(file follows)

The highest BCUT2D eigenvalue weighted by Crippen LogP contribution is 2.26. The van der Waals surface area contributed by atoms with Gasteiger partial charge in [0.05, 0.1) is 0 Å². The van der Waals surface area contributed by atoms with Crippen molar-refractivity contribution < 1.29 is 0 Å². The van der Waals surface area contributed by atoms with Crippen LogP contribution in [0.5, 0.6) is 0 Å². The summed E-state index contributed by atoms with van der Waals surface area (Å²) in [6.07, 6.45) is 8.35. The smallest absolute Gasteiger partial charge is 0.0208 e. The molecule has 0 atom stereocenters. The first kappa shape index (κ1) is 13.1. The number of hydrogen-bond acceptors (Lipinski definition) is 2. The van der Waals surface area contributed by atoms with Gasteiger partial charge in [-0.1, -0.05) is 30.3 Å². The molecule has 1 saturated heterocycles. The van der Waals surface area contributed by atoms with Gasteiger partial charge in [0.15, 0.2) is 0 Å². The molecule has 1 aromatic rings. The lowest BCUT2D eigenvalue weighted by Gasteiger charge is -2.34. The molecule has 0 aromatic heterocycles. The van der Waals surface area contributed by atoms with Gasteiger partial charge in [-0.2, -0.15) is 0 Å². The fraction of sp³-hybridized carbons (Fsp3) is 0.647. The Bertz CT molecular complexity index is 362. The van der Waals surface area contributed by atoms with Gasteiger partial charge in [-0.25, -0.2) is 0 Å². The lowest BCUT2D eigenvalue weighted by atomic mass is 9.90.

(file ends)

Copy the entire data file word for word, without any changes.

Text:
The highest BCUT2D eigenvalue weighted by Crippen LogP contribution is 2.26. The van der Waals surface area contributed by atoms with Gasteiger partial charge in [0.05, 0.1) is 0 Å². The van der Waals surface area contributed by atoms with Crippen molar-refractivity contribution < 1.29 is 0 Å². The van der Waals surface area contributed by atoms with Crippen LogP contribution in [0.5, 0.6) is 0 Å². The summed E-state index contributed by atoms with van der Waals surface area (Å²) in [6.07, 6.45) is 8.35. The smallest absolute Gasteiger partial charge is 0.0208 e. The molecule has 0 atom stereocenters. The first kappa shape index (κ1) is 13.1. The number of hydrogen-bond acceptors (Lipinski definition) is 2. The van der Waals surface area contributed by atoms with Gasteiger partial charge in [-0.1, -0.05) is 30.3 Å². The molecule has 1 saturated heterocycles. The van der Waals surface area contributed by atoms with Gasteiger partial charge in [0.15, 0.2) is 0 Å². The molecule has 1 aromatic rings. The lowest BCUT2D eigenvalue weighted by Gasteiger charge is -2.34. The molecule has 0 aromatic heterocycles. The van der Waals surface area contributed by atoms with Gasteiger partial charge in [-0.2, -0.15) is 0 Å². The fraction of sp³-hybridized carbons (Fsp3) is 0.647. The Bertz CT molecular complexity index is 362. The van der Waals surface area contributed by atoms with Gasteiger partial charge in [-0.25, -0.2) is 0 Å². The lowest BCUT2D eigenvalue weighted by atomic mass is 9.90.